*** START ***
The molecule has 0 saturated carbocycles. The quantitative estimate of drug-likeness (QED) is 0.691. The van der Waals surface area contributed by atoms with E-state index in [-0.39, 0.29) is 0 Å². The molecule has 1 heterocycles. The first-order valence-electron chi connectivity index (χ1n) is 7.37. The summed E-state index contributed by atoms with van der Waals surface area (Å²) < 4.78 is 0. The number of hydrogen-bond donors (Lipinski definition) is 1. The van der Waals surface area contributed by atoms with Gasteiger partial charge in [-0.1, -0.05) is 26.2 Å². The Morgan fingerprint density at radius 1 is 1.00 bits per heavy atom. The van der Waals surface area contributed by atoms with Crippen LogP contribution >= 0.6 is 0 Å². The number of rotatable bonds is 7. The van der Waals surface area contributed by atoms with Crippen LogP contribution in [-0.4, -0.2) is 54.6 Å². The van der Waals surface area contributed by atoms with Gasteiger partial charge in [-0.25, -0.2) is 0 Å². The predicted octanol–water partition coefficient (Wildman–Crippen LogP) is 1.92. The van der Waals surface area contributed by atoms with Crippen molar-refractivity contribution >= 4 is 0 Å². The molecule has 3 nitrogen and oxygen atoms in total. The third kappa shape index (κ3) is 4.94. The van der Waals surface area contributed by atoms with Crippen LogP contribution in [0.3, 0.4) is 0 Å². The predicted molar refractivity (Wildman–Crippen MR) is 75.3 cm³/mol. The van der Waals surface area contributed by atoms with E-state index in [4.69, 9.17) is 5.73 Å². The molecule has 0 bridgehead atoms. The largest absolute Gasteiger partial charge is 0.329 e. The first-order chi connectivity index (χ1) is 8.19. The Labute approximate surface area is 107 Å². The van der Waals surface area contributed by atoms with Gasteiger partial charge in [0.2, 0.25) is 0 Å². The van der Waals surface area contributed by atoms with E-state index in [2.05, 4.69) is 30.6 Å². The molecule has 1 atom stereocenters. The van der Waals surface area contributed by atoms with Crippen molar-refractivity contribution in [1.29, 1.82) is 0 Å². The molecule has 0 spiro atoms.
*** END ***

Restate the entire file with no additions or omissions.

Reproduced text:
The molecule has 0 saturated carbocycles. The quantitative estimate of drug-likeness (QED) is 0.691. The van der Waals surface area contributed by atoms with E-state index in [-0.39, 0.29) is 0 Å². The molecule has 1 heterocycles. The first-order valence-electron chi connectivity index (χ1n) is 7.37. The summed E-state index contributed by atoms with van der Waals surface area (Å²) < 4.78 is 0. The number of hydrogen-bond donors (Lipinski definition) is 1. The van der Waals surface area contributed by atoms with Gasteiger partial charge in [-0.1, -0.05) is 26.2 Å². The Morgan fingerprint density at radius 1 is 1.00 bits per heavy atom. The van der Waals surface area contributed by atoms with Crippen LogP contribution >= 0.6 is 0 Å². The number of rotatable bonds is 7. The van der Waals surface area contributed by atoms with Crippen LogP contribution in [-0.4, -0.2) is 54.6 Å². The van der Waals surface area contributed by atoms with Gasteiger partial charge in [-0.25, -0.2) is 0 Å². The predicted octanol–water partition coefficient (Wildman–Crippen LogP) is 1.92. The van der Waals surface area contributed by atoms with Crippen molar-refractivity contribution >= 4 is 0 Å². The molecule has 3 nitrogen and oxygen atoms in total. The third kappa shape index (κ3) is 4.94. The van der Waals surface area contributed by atoms with Crippen LogP contribution in [0.3, 0.4) is 0 Å². The predicted molar refractivity (Wildman–Crippen MR) is 75.3 cm³/mol. The van der Waals surface area contributed by atoms with E-state index in [4.69, 9.17) is 5.73 Å². The molecule has 0 bridgehead atoms. The largest absolute Gasteiger partial charge is 0.329 e. The first-order chi connectivity index (χ1) is 8.19. The Labute approximate surface area is 107 Å². The van der Waals surface area contributed by atoms with Gasteiger partial charge in [0.2, 0.25) is 0 Å². The van der Waals surface area contributed by atoms with E-state index in [2.05, 4.69) is 30.6 Å². The molecule has 1 atom stereocenters. The van der Waals surface area contributed by atoms with Crippen molar-refractivity contribution in [1.29, 1.82) is 0 Å². The molecule has 0 spiro atoms.